Montana youth make history with climate change lawsuit

Sixteen Montana youth sued the state in 2020 alleging constitutional climate change violations, now the case is going to trial.

By: - April 28, 2022 4:43 pm

Melbourne Global climate strike on Sep 20, 2019 had well more than 100,000 people attending in Treasury Gardens and a 1.2km march through the streets of Melbourne, being the largest climate protest in Australia to date, and rivalling the anti-war protests in 2003 and the Vietnam Moratorium in 1970. (Photo by John Englart via Flickr | CC-BY-SA 2.0)

In the summer of 2012, a large wildfire swept through the Broadus ranch owned by the family of Ricki Held, causing her family to lose electricity for one month and killing several cattle, which resulted in significant financial losses for the family.

Now Held is suing the state of Montana and several of its government agencies, alleging the state’s relationship with the fossil fuel industry has contributed to the climate change crisis and Montana violating multiple constitutional rights, including the right to a “clean and healthful” environment.

“Defendants have developed and implemented a State Energy Policy in Montana for decades, which involves systemic authorization, permitting, encouragement, and facilitation of activities promoting fossil fuels and resulting in dangerous levels of (greenhouse gas) emissions, without regard to climate change impacts or the fundamental rights of Youth Plaintiffs and future generations of Montanans,” the lawsuit reads.

Held, then 18, was one of 16 Montana youth between the ages of two and 18 to file the lawsuit in 2020. Defendants in the case include the state of Montana, the Montana Department of Environmental Quality, Montana Department of Natural Resources and Conservation, Montana Department of Transportation and the Montana Public Service Commission.

Emily Jones, a Billings-based lawyer representing the state in the case, did not respond to a request for comment about the litigation.

In August 2021, Lewis and Clark County District Judge Kathy Seeley denied a motion from the state to dismiss the case, setting the path for the case to become the first-ever youth constitutional climate case to go to trial.

“The state of Montana has denied basically everything … the trial is a historic opportunity to provide all of the scientific evidence and to really put the state on the spot to take a position in a courtroom,” said Nate Bellinger, a senior staff attorney with Our Children’s Trust, the nonprofit law firm that is representing the youth plaintiffs. 

The case is part of a larger movement of youth-led climate change lawsuits taking place across the country.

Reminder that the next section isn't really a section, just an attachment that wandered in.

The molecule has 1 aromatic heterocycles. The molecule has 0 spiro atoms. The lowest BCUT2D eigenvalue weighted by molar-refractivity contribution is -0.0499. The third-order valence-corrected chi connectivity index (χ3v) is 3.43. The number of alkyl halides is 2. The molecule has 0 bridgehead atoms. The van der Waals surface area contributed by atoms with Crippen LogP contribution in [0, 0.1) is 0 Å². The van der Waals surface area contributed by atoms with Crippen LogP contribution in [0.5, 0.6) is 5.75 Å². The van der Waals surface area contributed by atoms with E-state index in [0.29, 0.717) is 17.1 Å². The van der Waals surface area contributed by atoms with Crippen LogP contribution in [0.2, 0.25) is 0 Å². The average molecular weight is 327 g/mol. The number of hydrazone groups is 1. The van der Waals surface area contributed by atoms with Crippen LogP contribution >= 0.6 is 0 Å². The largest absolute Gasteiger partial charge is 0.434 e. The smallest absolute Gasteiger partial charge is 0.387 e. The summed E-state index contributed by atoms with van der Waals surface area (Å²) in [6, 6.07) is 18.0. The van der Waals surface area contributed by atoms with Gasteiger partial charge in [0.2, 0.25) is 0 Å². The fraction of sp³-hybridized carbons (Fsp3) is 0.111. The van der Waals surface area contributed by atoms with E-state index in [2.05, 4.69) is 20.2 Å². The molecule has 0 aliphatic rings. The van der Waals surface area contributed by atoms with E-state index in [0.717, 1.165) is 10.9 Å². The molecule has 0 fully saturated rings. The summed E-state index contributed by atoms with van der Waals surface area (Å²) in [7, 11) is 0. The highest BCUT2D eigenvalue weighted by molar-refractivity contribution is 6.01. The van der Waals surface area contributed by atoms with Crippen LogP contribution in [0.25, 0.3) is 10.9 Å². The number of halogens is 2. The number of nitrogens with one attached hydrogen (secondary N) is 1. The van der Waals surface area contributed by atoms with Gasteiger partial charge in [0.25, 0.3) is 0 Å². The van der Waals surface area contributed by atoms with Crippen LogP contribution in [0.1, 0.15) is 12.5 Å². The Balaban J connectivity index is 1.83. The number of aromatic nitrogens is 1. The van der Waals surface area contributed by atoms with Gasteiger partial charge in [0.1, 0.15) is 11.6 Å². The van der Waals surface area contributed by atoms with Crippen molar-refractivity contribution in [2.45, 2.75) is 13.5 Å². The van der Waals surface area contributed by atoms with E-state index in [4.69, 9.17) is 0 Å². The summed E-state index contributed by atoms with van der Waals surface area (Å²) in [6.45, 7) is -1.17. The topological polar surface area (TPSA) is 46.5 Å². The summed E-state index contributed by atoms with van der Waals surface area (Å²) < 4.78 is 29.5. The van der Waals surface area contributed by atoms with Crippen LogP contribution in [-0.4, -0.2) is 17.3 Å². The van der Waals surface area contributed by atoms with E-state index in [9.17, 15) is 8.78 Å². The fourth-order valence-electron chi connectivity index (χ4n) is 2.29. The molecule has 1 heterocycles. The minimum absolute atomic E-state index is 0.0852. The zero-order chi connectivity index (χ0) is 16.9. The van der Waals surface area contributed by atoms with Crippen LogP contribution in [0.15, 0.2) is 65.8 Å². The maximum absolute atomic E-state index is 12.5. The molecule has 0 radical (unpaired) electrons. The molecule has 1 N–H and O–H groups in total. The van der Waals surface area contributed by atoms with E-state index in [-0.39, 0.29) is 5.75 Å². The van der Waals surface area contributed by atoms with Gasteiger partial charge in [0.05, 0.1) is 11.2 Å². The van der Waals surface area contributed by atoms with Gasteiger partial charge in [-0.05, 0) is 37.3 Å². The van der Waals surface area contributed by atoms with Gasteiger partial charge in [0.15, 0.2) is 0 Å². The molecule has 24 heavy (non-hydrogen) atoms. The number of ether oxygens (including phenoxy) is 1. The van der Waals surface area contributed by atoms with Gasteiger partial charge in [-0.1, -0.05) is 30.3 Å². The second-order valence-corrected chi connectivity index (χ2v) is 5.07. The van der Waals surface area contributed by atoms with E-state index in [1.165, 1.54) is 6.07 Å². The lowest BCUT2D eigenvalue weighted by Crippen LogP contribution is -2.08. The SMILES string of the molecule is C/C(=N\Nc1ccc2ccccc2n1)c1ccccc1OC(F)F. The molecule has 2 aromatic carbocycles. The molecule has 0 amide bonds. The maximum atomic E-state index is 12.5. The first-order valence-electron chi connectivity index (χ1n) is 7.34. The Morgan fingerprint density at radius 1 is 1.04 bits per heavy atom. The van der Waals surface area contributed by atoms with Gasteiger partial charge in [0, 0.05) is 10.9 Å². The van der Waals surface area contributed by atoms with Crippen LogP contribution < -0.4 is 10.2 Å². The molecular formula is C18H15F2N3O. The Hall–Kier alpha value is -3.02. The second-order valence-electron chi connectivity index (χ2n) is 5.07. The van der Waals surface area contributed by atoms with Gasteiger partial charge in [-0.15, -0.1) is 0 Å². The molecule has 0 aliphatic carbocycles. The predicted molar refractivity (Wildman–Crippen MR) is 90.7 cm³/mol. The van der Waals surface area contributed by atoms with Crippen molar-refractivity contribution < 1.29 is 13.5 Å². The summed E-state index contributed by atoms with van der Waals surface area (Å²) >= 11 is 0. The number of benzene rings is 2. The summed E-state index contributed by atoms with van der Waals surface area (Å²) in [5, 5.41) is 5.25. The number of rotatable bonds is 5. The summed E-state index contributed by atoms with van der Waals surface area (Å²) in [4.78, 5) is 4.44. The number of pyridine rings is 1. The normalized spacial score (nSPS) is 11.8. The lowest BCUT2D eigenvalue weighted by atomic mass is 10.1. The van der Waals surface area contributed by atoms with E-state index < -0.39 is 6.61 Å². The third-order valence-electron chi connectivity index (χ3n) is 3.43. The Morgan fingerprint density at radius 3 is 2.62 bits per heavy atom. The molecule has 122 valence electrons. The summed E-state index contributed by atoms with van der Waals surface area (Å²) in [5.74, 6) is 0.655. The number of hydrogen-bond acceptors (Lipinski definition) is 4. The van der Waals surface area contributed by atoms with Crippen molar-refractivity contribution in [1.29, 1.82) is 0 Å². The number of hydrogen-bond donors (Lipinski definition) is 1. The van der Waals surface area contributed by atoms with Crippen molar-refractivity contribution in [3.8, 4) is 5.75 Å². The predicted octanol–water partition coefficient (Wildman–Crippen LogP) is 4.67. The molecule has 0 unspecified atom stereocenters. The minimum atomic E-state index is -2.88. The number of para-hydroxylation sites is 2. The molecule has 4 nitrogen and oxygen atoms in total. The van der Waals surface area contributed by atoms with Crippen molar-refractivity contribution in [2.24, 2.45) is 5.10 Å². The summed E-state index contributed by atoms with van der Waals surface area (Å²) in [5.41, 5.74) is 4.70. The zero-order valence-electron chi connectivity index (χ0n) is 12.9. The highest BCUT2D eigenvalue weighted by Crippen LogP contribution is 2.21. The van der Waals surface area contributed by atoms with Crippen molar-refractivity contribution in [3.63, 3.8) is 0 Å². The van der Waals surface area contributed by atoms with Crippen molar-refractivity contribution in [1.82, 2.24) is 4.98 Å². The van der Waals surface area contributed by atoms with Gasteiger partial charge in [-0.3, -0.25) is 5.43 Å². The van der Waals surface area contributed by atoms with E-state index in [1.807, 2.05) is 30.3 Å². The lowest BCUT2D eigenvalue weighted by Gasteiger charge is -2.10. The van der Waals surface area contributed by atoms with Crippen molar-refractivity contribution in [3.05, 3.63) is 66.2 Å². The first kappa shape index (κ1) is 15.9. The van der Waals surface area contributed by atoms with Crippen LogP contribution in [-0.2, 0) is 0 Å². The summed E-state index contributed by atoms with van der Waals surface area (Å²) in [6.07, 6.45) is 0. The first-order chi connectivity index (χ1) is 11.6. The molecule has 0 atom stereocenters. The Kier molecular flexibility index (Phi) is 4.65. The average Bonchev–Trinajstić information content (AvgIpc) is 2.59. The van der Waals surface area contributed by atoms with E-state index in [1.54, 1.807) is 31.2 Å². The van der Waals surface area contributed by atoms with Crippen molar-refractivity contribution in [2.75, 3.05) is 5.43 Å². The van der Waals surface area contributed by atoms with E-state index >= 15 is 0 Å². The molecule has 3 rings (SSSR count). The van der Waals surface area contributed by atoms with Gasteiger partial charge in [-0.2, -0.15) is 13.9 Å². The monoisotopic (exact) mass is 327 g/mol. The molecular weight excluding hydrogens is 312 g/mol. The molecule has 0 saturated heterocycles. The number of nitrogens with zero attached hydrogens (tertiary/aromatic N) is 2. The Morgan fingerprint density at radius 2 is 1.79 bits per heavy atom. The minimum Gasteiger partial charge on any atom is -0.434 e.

Our Children’s Trust is currently supporting youth-led climate change lawsuits in Florida, Montana, North Carolina, Utah, Virginia, Washington and one lawsuit filed against the federal government.

The plaintiffs are asking the courts to invalidate the Montana State Environmental Policy Act, which the lawsuit says “explicitly promotes the use of dangerous fossil fuels that cause numerous social, environmental, and economic costs and harms to the short- and long-term detriment of Montana citizens.”

Additionally, the plaintiffs are taking issue with the section of the Montana State Environmental Policy Act that says the state in an environmental review “may not include a review of actual or potential impacts beyond Montana’s borders or consider actual or potential impacts that are regional, national, or global in nature” unless it is concerning the management of wildlife.

“This has been interpreted to mean that Defendants cannot consider the impacts of climate change in their environmental reviews,” the lawsuit reads.

And not being able to consider the impacts of climate change is having a detrimental impact on the plaintiffs’ and future generations’ quality of life in Montana, Bellinger said.

“It’s undeniable right now that we have a very real and dangerous and destructive climate crisis on our hands and that climate crisis is causing the plaintiffs really grave injuries and those injuries are going to get a lot worse if nothing is done,” he said. “We expect our government to protect us, and instead of the state of Montana protecting the constitutional rights of these youth, the state is affirmatively active in doubling down on fossil fuels.”

Our stories may be republished online or in print under Creative Commons license CC BY-NC-ND 4.0. We ask that you edit only for style or to shorten, provide proper attribution and link to our web site. Please see our republishing guidelines for use of photos and graphics.

Keith Schubert
Keith Schubert

Keith Schubert was born and raised in Wisconsin and graduated from the University of Minnesota in 2019. He has worked at the St.Paul Pioneer Press, Milwaukee Journal Sentinel and most recently, the Asbury Park Press, covering everything from local craft fairs to crime and courts to municipal government to the Minnesota state legislature. In his free time, he enjoys cheering on Wisconsin sports teams and exploring small businesses. Keith is no longer a reporter with the Daily Montanan.